No acclimation: instantaneous responses to temperature to maintain homeostatic photosynthetic rates under experimental warming across a precipitation gradient in Ulmus americana
Smith, Nicholas G.
Dukes, Jeffrey S.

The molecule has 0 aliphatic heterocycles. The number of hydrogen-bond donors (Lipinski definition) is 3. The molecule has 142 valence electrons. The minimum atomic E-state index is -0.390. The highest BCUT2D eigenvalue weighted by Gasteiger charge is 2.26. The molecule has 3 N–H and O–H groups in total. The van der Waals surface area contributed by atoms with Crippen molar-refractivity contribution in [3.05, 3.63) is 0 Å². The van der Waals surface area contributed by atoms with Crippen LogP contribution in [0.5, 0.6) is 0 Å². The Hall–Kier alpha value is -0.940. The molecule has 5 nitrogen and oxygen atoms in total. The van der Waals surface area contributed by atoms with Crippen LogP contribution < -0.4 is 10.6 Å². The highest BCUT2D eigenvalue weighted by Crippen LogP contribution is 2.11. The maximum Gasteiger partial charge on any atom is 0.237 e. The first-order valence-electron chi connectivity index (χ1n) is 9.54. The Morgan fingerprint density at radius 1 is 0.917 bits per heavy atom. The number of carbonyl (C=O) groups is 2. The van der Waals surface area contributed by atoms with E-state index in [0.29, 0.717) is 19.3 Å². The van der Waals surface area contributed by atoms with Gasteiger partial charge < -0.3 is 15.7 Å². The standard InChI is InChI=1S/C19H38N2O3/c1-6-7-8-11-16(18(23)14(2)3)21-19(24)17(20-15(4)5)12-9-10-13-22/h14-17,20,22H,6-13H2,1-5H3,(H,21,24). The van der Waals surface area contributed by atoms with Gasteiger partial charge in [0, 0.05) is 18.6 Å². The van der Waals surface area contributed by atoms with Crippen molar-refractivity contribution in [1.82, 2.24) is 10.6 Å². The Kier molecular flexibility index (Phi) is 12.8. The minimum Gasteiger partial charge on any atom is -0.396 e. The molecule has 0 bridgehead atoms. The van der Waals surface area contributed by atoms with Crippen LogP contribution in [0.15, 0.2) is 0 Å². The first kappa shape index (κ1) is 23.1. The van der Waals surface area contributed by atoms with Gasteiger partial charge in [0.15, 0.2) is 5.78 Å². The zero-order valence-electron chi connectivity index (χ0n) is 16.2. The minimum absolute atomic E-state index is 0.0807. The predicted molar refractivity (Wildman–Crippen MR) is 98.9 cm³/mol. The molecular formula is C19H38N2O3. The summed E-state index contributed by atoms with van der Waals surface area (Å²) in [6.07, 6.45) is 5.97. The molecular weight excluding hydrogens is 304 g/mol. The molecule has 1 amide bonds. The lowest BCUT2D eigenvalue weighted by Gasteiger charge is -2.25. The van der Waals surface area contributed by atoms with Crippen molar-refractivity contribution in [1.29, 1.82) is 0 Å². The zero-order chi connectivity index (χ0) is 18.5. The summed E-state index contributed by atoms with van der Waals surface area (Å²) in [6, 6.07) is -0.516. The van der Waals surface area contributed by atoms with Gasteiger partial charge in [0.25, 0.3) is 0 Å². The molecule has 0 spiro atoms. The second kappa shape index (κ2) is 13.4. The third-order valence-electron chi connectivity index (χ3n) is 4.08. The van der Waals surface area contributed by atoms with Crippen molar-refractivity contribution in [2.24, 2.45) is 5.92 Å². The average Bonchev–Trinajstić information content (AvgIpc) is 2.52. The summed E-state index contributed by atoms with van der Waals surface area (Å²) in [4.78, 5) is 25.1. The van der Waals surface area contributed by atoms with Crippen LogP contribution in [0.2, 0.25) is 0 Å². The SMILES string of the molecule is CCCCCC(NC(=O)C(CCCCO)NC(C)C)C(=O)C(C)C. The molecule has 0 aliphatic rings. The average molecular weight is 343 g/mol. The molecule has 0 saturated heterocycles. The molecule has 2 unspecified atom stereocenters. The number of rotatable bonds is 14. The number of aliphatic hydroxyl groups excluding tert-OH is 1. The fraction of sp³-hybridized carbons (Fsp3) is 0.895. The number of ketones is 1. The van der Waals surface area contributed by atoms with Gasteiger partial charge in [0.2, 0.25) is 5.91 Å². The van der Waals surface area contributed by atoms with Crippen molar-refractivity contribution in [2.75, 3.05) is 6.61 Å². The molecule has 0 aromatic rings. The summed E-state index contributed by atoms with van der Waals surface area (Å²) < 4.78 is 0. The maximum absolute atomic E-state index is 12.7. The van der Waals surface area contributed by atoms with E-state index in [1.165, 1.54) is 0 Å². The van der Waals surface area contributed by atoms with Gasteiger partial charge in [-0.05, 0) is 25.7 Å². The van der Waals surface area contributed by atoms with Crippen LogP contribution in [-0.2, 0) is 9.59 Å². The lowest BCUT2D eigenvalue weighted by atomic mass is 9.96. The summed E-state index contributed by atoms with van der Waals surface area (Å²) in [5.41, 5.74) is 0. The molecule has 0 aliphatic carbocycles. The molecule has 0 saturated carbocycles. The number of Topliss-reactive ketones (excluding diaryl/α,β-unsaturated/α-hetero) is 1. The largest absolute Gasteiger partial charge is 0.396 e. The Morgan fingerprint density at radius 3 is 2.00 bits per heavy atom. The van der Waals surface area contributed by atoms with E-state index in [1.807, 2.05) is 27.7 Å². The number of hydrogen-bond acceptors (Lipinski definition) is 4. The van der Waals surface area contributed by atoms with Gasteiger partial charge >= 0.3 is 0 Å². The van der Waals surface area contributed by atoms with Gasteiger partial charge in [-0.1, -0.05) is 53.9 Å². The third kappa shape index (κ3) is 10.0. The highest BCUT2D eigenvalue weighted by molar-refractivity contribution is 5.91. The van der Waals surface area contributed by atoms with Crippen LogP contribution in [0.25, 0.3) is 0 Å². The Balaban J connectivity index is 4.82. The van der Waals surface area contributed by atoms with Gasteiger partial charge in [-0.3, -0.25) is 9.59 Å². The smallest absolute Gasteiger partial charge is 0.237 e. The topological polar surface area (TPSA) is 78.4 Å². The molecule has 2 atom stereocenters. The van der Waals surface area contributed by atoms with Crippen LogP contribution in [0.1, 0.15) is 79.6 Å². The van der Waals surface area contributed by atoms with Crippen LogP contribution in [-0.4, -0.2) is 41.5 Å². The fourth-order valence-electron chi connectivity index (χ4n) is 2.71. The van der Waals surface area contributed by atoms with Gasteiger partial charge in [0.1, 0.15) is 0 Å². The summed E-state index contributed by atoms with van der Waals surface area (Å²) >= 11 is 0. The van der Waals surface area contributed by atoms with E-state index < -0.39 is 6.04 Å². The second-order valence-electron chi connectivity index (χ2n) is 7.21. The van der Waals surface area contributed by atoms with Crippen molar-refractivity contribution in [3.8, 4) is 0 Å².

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Past research has shown that plants possess the capacity to alter their instantaneous response of photosynthesis to temperature in response to a longer-term change in temperature (i.e. acclimate). This acclimation is typically the result of processes that influence net photosynthesis (Anet), including leaf biochemical processes such as the maximum rate of Rubisco carboxylation (Vcmax) and the maximum rate of photosynthetic electron transport (Jmax), stomatal conductance (gs) and dark respiration (Rd). However, these processes are rarely examined in the field or in concert with other environmental factors, such as precipitation amount. Here, we use a fully factorial warming (active heating up to +4 °C; mean = +3.1 °C) by precipitation (−50 % ambient to 150 % ambient) manipulation experiment in an old-field ecosystem in the north-eastern USA to examine the degree to which Ulmus americana saplings acclimate through biochemical and stomatal adjustments. We found that rates of Anet at ambient CO2 levels of 400 µmol mol−1 (A400) did not differ across climate treatments or with leaf temperatures from 20 to 30 °C. Canopy temperatures rarely reached above 30 °C in any treatment, suggesting that seasonal carbon assimilation was relatively homeostatic across all treatments. Assessments of the component processes of A400 revealed that decreases in gs with leaf temperature from 20 to 30 °C were balanced by increases in Vcmax, resulting in stable A400 rates despite concurrent increases in Rd. Photosynthesis was not affected by precipitation treatments, likely because the relatively dry year led to small treatment effects on soil moisture. As temperature acclimation is likely to come at a cost to the plant via resource reallocation, it may not benefit plants to acclimate to warming in cases where warming would not otherwise reduce assimilation. These results suggest that photosynthetic temperature acclimation to future warming will be context-specific and that it is important to consider assimilatory benefit when assessing acclimation responses.